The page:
On Buttermilk Substitutes

Reader Jud writes:

There are several favorite baking recipes of mine that require buttermilk. Inevitably, I have to make a trip to the store to buy fresh buttermilk if i want to use one of them. I’d like to be able to substitute powdered buttermilk that has been rehydrated. My problem is that there appears to be two types of powdered buttermilk at stores – the kind I apparently mistakenly just bought, which makes a thin “sweet buttermilk” drinkable variety (my wife tells me this is what buttermilk originally was) – and the kind that is a powdered version of the sour buttermilk we find in store dairy cases.

I believe the type I think I should have purchased is sold by King Arthur on their online store. Would you please illuminate me, and possibly your blog readers about what I should be using?


I’m not certain how much help I can be with this, Jud, since I’m not too familiar with powdered buttermilk. When I need a substitute for buttermilk I just add a tablespoon of apple cider vinegar or fresh-squeezed lemon juice to a cup of low-fat or regular milk. Any one of those combinations makes a perfectly good substitute for buttermilk, since buttermilk, despite its exotic name, is nothing more than low-fat milk (the refuse from the butter churn) that’s been acidified by the action of bacteria.

My guess is that your wife is probably correct that the reconstitute-able buttermilk powder isn’t the same as the kind that King Arthur sells. Back in the day, buttermilk for drinking wasn’t always allowed to sour for very long. Usually just long enough to acquire a refreshing tang. Long-soured buttermilk, the kind we now buy in cartons for baking purposes, was probably too strong for all but the burliest farm hands. Thus the buttermilk powder your wife buys probably doesn’t have the acid needed to activate a chemical leavener.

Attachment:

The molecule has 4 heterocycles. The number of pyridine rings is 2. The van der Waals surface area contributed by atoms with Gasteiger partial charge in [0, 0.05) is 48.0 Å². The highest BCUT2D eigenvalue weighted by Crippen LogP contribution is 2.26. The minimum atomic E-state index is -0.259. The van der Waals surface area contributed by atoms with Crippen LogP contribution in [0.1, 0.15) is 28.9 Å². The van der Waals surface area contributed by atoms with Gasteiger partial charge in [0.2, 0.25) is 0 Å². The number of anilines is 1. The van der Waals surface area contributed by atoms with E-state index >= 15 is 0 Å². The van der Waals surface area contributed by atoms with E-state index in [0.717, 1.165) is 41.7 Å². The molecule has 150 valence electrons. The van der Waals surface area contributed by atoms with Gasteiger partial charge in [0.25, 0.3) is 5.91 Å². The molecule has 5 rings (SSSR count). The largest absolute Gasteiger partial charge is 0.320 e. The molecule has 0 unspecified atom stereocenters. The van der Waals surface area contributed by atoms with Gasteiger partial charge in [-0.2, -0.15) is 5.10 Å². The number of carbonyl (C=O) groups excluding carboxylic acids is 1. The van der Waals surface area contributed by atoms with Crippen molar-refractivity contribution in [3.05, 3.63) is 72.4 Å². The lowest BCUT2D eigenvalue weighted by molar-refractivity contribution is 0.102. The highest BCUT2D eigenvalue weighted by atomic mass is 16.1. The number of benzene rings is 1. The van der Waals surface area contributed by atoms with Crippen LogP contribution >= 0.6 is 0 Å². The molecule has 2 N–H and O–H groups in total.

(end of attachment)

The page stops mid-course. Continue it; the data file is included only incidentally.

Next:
All of which is a long way of saying that if you prefer a buttermilk powder over a make-do solution, I’d suggest going with King Arthur. But you really don’t need to go to the expense since acidified milk works great.

7 thoughts on “On Buttermilk Substitutes”

  1. I also get good results with either sour cream or yogurt, thinned with milk or water to the appropriate consistency.

  2. I always keep a container of powdered buttermilk in the fridge for baking because I only keep skim milk around, and souring that tends to lead to drier baked goods. Sometimes I thin sour cream or yogurt and use that instead, with good results, if I’ve run out of the powder, which you don’t reconstitute. Simply add the powder to the dry goods and use water with the wet.

  3. If you buy a carton of fresh (not powedered) buttermilk for a baking project, you can freeze the leftovers and save it for later. The buttermillk will separate a bit during freezing, but as long as the recipe contains eggs or something to emulsify the ingredients, all will be well. The thawed buttermilk also works well for marinating/tenderizing chicken.

      1. I also freeze leftover buttermilk in 1 cup portions to use for making ranch dressing. I have to admit, I’ve also been curious about the dry buttermilk in the baking aisle.

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